My latest Guardian column, “Saying information wants to be free does more harm than good” asks that we collectively kill the expression “Information wants to be free,” in favor of better, more comprehensive slogans such as “People want to be free.”
It’s time for IWTBF to die because it’s become the easiest, laziest straw man for Hollywood’s authoritarian bullies to throw up as a justification for the monotonic increase of surveillance, control, and censorship in our networks and tools. I can imagine them saying: “These people only want network freedom because they believe that ‘information wants to be free’. They pretend to be concerned about freedom, but the only ‘free’ they care about is ‘free of charge.'”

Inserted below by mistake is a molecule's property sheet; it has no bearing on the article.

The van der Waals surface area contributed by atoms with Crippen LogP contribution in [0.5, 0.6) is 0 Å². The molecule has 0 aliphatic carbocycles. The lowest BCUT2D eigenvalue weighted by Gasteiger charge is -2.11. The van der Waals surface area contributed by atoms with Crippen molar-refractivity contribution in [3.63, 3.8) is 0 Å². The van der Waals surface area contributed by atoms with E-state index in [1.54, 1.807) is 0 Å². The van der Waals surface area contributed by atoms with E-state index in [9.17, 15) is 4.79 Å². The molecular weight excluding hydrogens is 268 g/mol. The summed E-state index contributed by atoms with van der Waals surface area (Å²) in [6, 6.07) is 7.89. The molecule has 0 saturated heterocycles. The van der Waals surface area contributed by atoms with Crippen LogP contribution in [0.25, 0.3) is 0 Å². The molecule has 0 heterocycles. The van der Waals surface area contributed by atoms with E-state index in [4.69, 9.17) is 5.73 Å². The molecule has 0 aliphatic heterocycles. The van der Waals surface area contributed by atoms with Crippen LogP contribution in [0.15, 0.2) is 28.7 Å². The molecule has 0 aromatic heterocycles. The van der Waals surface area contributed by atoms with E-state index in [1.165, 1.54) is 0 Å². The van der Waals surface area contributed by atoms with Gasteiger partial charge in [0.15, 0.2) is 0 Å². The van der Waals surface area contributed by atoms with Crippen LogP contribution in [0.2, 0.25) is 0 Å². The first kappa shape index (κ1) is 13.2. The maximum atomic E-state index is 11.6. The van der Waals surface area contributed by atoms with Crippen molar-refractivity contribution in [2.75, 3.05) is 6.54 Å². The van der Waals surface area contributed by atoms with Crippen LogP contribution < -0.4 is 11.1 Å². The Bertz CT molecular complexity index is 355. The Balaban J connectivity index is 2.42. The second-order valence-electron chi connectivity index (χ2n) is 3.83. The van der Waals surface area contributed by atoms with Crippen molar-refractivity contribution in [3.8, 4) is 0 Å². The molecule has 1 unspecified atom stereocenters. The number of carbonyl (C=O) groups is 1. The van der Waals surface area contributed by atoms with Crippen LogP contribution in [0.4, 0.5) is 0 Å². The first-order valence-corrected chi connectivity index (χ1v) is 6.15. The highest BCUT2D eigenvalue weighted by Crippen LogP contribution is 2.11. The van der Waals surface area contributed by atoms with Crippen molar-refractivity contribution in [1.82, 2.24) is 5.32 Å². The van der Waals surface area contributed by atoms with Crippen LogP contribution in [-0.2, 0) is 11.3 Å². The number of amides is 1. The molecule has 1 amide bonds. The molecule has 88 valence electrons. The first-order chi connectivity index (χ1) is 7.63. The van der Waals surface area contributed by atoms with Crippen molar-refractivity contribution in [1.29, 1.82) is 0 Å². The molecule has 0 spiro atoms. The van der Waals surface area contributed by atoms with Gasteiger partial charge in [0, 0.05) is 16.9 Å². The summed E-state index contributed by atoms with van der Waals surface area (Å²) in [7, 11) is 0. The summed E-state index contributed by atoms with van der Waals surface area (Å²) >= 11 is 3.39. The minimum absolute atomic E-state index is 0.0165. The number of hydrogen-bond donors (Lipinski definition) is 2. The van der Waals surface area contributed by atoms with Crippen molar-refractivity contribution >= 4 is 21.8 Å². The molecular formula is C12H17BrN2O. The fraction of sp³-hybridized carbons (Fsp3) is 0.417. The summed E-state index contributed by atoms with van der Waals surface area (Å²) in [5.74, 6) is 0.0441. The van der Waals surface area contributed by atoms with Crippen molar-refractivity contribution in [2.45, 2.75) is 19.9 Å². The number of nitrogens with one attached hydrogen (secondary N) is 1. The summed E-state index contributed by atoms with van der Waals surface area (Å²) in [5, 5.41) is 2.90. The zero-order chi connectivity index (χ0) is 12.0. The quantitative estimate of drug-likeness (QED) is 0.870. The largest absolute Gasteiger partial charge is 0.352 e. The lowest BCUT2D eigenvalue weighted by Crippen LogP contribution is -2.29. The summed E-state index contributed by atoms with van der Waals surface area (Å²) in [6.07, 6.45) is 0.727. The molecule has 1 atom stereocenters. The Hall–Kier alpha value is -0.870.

But this is just wrong. “Information wants to be free” has the same relationship to the digital rights movement that “kill whitey” has to the racial equality movement: a thoughtless caricature that replaces a nuanced, principled stand with a cartoon character. Calling IWTBF the ideological basis of the movement is like characterising bra burning as the primary preoccupation of feminists (in reality, the number of bras burned by feminists in the history of the struggle for gender equality appears to be zero, or as close to it as makes no difference).
So what do digital rights activists want, if not “free information?”